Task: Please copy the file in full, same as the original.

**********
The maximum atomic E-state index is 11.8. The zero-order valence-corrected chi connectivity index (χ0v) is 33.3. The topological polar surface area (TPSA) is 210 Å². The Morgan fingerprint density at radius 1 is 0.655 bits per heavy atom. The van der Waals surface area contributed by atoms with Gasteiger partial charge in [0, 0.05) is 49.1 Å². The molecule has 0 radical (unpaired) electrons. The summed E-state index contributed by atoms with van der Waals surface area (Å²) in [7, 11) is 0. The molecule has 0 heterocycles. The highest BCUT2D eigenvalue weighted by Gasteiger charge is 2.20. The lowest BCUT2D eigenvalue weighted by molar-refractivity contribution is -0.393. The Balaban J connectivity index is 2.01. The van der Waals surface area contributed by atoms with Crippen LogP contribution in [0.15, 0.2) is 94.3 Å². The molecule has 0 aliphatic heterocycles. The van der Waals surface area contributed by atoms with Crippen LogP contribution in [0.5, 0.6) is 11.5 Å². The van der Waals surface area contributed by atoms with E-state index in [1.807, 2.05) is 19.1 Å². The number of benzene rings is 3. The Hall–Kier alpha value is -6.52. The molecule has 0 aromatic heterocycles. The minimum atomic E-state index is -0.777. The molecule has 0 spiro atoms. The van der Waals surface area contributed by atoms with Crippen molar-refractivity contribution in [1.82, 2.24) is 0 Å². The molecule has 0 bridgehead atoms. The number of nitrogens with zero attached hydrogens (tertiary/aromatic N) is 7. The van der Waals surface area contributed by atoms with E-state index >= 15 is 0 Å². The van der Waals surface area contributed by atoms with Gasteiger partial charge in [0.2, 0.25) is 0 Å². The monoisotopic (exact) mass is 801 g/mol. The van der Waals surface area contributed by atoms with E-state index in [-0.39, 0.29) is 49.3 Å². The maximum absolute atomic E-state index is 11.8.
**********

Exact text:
The maximum atomic E-state index is 11.8. The zero-order valence-corrected chi connectivity index (χ0v) is 33.3. The topological polar surface area (TPSA) is 210 Å². The Morgan fingerprint density at radius 1 is 0.655 bits per heavy atom. The van der Waals surface area contributed by atoms with Gasteiger partial charge in [0, 0.05) is 49.1 Å². The molecule has 0 radical (unpaired) electrons. The summed E-state index contributed by atoms with van der Waals surface area (Å²) in [7, 11) is 0. The molecule has 0 heterocycles. The highest BCUT2D eigenvalue weighted by Gasteiger charge is 2.20. The lowest BCUT2D eigenvalue weighted by molar-refractivity contribution is -0.393. The Balaban J connectivity index is 2.01. The van der Waals surface area contributed by atoms with Crippen LogP contribution in [0.15, 0.2) is 94.3 Å². The molecule has 0 aliphatic heterocycles. The van der Waals surface area contributed by atoms with Crippen LogP contribution in [0.5, 0.6) is 11.5 Å². The van der Waals surface area contributed by atoms with E-state index in [1.807, 2.05) is 19.1 Å². The number of benzene rings is 3. The Hall–Kier alpha value is -6.52. The molecule has 0 aromatic heterocycles. The minimum atomic E-state index is -0.777. The molecule has 0 spiro atoms. The van der Waals surface area contributed by atoms with Crippen molar-refractivity contribution in [1.82, 2.24) is 0 Å². The molecule has 0 bridgehead atoms. The number of nitrogens with zero attached hydrogens (tertiary/aromatic N) is 7. The van der Waals surface area contributed by atoms with E-state index >= 15 is 0 Å². The van der Waals surface area contributed by atoms with Gasteiger partial charge in [0.2, 0.25) is 0 Å². The monoisotopic (exact) mass is 801 g/mol. The van der Waals surface area contributed by atoms with E-state index in [-0.39, 0.29) is 49.3 Å². The maximum absolute atomic E-state index is 11.8.